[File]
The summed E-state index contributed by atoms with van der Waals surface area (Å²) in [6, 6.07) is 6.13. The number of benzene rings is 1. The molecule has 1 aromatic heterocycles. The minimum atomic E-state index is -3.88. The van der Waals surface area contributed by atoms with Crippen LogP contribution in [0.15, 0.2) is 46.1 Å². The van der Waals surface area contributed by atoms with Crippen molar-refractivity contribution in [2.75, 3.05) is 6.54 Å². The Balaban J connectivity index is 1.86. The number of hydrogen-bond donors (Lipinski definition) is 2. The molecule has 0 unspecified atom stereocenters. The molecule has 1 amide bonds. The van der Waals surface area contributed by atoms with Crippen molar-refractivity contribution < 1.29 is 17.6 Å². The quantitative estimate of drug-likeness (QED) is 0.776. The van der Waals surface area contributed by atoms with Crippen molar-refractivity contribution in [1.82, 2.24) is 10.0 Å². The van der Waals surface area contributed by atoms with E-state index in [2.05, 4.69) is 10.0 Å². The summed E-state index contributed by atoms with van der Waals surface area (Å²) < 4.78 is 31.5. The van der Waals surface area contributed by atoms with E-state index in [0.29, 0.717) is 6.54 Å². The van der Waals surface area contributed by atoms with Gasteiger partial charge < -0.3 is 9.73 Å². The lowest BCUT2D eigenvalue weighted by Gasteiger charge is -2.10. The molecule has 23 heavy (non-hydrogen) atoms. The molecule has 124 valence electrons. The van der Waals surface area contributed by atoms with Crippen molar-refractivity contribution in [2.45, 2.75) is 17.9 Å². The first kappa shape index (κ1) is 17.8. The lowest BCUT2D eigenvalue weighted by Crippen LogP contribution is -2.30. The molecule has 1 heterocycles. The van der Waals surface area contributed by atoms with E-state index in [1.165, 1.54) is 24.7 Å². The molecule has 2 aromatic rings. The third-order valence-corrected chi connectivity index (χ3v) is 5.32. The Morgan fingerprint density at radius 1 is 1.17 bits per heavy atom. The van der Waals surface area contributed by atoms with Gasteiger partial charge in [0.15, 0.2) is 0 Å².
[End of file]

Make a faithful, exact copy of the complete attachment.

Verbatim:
The summed E-state index contributed by atoms with van der Waals surface area (Å²) in [6, 6.07) is 6.13. The number of benzene rings is 1. The molecule has 1 aromatic heterocycles. The minimum atomic E-state index is -3.88. The van der Waals surface area contributed by atoms with Crippen LogP contribution in [0.15, 0.2) is 46.1 Å². The van der Waals surface area contributed by atoms with Crippen molar-refractivity contribution in [2.75, 3.05) is 6.54 Å². The Balaban J connectivity index is 1.86. The number of hydrogen-bond donors (Lipinski definition) is 2. The molecule has 0 unspecified atom stereocenters. The molecule has 1 amide bonds. The van der Waals surface area contributed by atoms with Crippen molar-refractivity contribution < 1.29 is 17.6 Å². The quantitative estimate of drug-likeness (QED) is 0.776. The van der Waals surface area contributed by atoms with Crippen molar-refractivity contribution in [1.82, 2.24) is 10.0 Å². The van der Waals surface area contributed by atoms with E-state index in [2.05, 4.69) is 10.0 Å². The summed E-state index contributed by atoms with van der Waals surface area (Å²) < 4.78 is 31.5. The van der Waals surface area contributed by atoms with E-state index in [0.29, 0.717) is 6.54 Å². The van der Waals surface area contributed by atoms with Gasteiger partial charge < -0.3 is 9.73 Å². The lowest BCUT2D eigenvalue weighted by Gasteiger charge is -2.10. The molecule has 23 heavy (non-hydrogen) atoms. The molecule has 124 valence electrons. The van der Waals surface area contributed by atoms with Crippen molar-refractivity contribution in [2.45, 2.75) is 17.9 Å². The first kappa shape index (κ1) is 17.8. The lowest BCUT2D eigenvalue weighted by Crippen LogP contribution is -2.30. The molecule has 1 heterocycles. The van der Waals surface area contributed by atoms with E-state index in [1.165, 1.54) is 24.7 Å². The molecule has 2 aromatic rings. The third-order valence-corrected chi connectivity index (χ3v) is 5.32. The Morgan fingerprint density at radius 1 is 1.17 bits per heavy atom. The van der Waals surface area contributed by atoms with Gasteiger partial charge in [0.15, 0.2) is 0 Å².